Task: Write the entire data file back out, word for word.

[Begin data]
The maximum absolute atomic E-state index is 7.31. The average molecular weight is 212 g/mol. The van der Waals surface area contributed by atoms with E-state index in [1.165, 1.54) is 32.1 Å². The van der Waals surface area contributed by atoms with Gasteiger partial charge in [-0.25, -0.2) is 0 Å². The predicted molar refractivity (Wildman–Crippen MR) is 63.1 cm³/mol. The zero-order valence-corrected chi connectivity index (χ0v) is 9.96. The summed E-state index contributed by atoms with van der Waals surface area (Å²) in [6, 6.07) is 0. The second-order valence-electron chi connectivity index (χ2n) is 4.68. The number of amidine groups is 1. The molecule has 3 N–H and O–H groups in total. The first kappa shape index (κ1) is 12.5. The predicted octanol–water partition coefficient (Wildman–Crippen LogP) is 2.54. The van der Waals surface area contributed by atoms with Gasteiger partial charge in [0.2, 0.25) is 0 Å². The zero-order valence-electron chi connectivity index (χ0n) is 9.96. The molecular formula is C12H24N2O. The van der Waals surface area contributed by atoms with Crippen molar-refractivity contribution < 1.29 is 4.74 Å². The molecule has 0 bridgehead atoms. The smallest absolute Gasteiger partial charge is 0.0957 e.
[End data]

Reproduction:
The maximum absolute atomic E-state index is 7.31. The average molecular weight is 212 g/mol. The van der Waals surface area contributed by atoms with E-state index in [1.165, 1.54) is 32.1 Å². The van der Waals surface area contributed by atoms with Gasteiger partial charge in [-0.25, -0.2) is 0 Å². The predicted molar refractivity (Wildman–Crippen MR) is 63.1 cm³/mol. The zero-order valence-corrected chi connectivity index (χ0v) is 9.96. The summed E-state index contributed by atoms with van der Waals surface area (Å²) in [6, 6.07) is 0. The second-order valence-electron chi connectivity index (χ2n) is 4.68. The number of amidine groups is 1. The molecule has 3 N–H and O–H groups in total. The first kappa shape index (κ1) is 12.5. The predicted octanol–water partition coefficient (Wildman–Crippen LogP) is 2.54. The van der Waals surface area contributed by atoms with Gasteiger partial charge in [0.2, 0.25) is 0 Å². The zero-order valence-electron chi connectivity index (χ0n) is 9.96. The molecular formula is C12H24N2O. The van der Waals surface area contributed by atoms with Crippen molar-refractivity contribution < 1.29 is 4.74 Å². The molecule has 0 bridgehead atoms. The smallest absolute Gasteiger partial charge is 0.0957 e.